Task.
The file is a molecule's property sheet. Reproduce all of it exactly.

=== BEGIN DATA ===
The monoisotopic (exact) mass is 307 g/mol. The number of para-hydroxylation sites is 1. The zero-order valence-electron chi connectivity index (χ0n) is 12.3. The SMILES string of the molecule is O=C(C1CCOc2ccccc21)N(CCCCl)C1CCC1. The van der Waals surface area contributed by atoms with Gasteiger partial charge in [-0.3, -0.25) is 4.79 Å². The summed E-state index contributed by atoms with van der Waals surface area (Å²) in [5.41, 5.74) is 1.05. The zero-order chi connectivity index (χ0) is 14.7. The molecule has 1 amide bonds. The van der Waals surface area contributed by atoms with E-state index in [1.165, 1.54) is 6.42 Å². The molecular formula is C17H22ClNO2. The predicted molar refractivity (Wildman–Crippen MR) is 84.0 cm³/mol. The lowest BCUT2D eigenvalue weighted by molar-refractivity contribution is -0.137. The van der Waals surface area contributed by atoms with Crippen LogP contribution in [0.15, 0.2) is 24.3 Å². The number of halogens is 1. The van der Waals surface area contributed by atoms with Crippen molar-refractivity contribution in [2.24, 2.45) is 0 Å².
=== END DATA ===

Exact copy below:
The monoisotopic (exact) mass is 307 g/mol. The number of para-hydroxylation sites is 1. The zero-order valence-electron chi connectivity index (χ0n) is 12.3. The SMILES string of the molecule is O=C(C1CCOc2ccccc21)N(CCCCl)C1CCC1. The van der Waals surface area contributed by atoms with Gasteiger partial charge in [-0.3, -0.25) is 4.79 Å². The summed E-state index contributed by atoms with van der Waals surface area (Å²) in [5.41, 5.74) is 1.05. The zero-order chi connectivity index (χ0) is 14.7. The molecule has 1 amide bonds. The van der Waals surface area contributed by atoms with E-state index in [1.165, 1.54) is 6.42 Å². The molecular formula is C17H22ClNO2. The predicted molar refractivity (Wildman–Crippen MR) is 84.0 cm³/mol. The lowest BCUT2D eigenvalue weighted by molar-refractivity contribution is -0.137. The van der Waals surface area contributed by atoms with Crippen LogP contribution in [0.15, 0.2) is 24.3 Å². The number of halogens is 1. The van der Waals surface area contributed by atoms with Crippen molar-refractivity contribution in [2.24, 2.45) is 0 Å².